Novell is planning to open up a version of its Suse Linux operating system to users and developers, unveiling its OpenSuse project at the LinuxWorld show next week in San Francisco, a company executive confirmed Wednesday.
"We're making OpenSuse available for anyone anywhere," said Greg Mancusi-Ungaro, director of marketing for Linux and open source at Novell. "We've learned from customers that it's still very, very hard to get Linux unless you're a technical user."
Novell will rename its Suse Linux Professional flavor of Linux, Suse Linux, and will open source the operating system, hosting those efforts at a new Web site http://opensuse.org, according to Mancusi-Ungaro. "We're moving from a closed model where the code was tested in-house to a completely open and transparent model" where developers will have access to the source code and their input will be welcomed, he added.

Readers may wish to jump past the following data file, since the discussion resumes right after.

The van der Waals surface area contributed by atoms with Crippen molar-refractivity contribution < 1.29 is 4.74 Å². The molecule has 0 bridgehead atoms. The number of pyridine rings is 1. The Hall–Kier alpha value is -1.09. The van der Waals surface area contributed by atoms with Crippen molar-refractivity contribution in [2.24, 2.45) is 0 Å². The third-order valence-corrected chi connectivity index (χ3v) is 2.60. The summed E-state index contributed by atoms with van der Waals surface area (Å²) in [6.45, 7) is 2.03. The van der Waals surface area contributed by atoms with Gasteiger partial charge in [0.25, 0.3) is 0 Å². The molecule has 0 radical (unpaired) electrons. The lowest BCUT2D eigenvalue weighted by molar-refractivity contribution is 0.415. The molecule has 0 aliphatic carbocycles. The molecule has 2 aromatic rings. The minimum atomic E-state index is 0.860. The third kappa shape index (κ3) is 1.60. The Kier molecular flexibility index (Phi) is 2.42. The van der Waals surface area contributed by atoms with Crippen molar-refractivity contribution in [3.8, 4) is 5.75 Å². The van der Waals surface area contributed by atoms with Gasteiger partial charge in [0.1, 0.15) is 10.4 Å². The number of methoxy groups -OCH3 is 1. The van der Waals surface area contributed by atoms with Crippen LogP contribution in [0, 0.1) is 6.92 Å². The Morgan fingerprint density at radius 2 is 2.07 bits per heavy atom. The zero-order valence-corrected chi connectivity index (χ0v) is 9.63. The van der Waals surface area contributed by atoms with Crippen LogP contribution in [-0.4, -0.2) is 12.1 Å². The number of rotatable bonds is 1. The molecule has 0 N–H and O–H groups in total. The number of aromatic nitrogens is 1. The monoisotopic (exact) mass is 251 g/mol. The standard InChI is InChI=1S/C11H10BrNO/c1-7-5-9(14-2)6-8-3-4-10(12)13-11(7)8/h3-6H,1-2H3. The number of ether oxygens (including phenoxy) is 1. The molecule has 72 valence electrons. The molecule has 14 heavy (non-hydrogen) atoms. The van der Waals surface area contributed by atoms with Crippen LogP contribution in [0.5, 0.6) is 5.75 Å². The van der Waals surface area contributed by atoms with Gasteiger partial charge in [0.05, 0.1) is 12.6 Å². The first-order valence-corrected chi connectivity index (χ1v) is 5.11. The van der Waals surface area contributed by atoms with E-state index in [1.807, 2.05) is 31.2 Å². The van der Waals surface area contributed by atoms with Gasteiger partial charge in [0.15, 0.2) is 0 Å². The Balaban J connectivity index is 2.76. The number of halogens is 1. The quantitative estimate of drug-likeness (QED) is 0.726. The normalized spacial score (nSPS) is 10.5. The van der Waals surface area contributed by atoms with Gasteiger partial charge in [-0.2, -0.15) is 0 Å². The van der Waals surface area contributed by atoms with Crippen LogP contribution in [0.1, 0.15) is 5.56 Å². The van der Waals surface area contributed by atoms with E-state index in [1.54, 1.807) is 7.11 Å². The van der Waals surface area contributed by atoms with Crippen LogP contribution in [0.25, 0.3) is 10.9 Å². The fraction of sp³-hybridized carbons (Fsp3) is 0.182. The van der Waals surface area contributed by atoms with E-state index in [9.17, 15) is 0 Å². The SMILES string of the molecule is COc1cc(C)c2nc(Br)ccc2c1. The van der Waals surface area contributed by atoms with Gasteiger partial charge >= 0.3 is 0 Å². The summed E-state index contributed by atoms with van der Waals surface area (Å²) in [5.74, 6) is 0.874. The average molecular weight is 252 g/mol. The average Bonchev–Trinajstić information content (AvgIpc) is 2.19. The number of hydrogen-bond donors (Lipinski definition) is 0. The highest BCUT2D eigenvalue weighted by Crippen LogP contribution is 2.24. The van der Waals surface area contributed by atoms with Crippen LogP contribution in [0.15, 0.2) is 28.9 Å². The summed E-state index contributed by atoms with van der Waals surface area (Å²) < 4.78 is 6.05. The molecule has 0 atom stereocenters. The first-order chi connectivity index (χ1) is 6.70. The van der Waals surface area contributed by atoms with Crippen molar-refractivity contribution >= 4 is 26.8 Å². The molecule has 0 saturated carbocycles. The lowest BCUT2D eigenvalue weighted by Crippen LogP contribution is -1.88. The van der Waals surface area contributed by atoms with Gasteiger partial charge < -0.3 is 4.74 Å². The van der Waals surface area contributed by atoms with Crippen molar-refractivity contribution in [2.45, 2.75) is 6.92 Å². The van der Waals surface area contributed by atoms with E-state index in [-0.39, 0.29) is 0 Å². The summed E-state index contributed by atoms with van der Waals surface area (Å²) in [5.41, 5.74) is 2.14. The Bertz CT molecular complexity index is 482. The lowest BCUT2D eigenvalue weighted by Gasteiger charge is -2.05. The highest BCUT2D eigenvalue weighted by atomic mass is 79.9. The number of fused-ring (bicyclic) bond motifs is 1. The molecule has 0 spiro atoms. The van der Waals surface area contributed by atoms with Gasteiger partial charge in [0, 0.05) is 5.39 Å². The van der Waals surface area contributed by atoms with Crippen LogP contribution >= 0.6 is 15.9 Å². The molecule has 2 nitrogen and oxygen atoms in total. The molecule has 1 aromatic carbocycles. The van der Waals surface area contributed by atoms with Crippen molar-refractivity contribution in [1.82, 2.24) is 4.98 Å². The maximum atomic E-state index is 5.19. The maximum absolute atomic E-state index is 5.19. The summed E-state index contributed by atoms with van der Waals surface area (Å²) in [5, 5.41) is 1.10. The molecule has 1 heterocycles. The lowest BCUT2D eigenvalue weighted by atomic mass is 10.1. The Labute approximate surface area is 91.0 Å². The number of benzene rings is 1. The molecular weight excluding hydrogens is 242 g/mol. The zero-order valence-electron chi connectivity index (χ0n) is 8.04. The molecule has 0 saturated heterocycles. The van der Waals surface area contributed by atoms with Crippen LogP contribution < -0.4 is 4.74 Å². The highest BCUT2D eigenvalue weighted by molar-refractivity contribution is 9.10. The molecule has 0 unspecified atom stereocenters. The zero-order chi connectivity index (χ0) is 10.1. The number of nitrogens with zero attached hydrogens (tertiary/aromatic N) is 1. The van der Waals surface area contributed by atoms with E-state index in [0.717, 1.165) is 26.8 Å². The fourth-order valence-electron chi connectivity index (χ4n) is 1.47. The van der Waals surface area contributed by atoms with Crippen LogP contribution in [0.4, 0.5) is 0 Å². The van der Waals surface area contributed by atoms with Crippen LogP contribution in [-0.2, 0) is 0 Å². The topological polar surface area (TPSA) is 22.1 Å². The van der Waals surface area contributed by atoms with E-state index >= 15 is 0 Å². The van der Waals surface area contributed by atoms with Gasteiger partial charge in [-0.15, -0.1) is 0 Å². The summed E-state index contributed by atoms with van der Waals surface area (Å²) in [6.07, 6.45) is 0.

At LinuxWorld, Novell will release its first public beta of Suse Linux, version 10.0, Mancusi-Ungaro said. In 2006, the company intends to establish a public code repository and a public build server for the open-sourced operating system, he added.
Novell is hoping to substantially increase the distribution of Suse Linux in a marketing push dubbed the "Lizard Blizzard" after Suse's lizard mascot, Mancusi-Ungaro said. The company plans to distribute "many thousands of copies" of the operating system at LinuxWorld and will be making more copies available at other trade shows and in magazines where Suse Linux is likely to have the most appeal, he added.
Mancusi-Ungaro said that Novell's move to open source Suse is different from the approach taken by rival Linux operating system vendor Red Hat Inc. with its Fedora project.
"Fedora's a really good open-source project, it's grown and become more independent [with the June establishment of the Fedora Foundation], but it has an inward focus with [a community of] technical users," he said. "OpenSuse has a different goal, it's all about end-user success. We have to develop something that's so usable that it can be deployed by someone who's not technical."